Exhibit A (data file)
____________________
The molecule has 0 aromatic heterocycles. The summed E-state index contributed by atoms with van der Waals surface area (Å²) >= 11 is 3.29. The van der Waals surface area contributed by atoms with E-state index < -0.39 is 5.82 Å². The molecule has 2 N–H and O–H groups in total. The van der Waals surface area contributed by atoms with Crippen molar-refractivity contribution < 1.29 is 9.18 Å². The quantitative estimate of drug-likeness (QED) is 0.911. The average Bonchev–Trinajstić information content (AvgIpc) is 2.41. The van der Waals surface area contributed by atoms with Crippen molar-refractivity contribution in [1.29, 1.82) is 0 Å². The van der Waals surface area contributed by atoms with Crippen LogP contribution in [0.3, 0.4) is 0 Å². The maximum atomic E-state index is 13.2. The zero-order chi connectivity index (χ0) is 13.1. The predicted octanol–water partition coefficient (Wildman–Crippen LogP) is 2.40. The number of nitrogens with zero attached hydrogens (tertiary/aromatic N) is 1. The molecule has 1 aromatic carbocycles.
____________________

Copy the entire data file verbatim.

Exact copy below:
The molecule has 0 aromatic heterocycles. The summed E-state index contributed by atoms with van der Waals surface area (Å²) >= 11 is 3.29. The van der Waals surface area contributed by atoms with E-state index < -0.39 is 5.82 Å². The molecule has 2 N–H and O–H groups in total. The van der Waals surface area contributed by atoms with Crippen molar-refractivity contribution < 1.29 is 9.18 Å². The quantitative estimate of drug-likeness (QED) is 0.911. The average Bonchev–Trinajstić information content (AvgIpc) is 2.41. The van der Waals surface area contributed by atoms with Crippen molar-refractivity contribution in [1.29, 1.82) is 0 Å². The van der Waals surface area contributed by atoms with Crippen LogP contribution in [0.3, 0.4) is 0 Å². The maximum atomic E-state index is 13.2. The zero-order chi connectivity index (χ0) is 13.1. The predicted octanol–water partition coefficient (Wildman–Crippen LogP) is 2.40. The number of nitrogens with zero attached hydrogens (tertiary/aromatic N) is 1. The molecule has 1 aromatic carbocycles.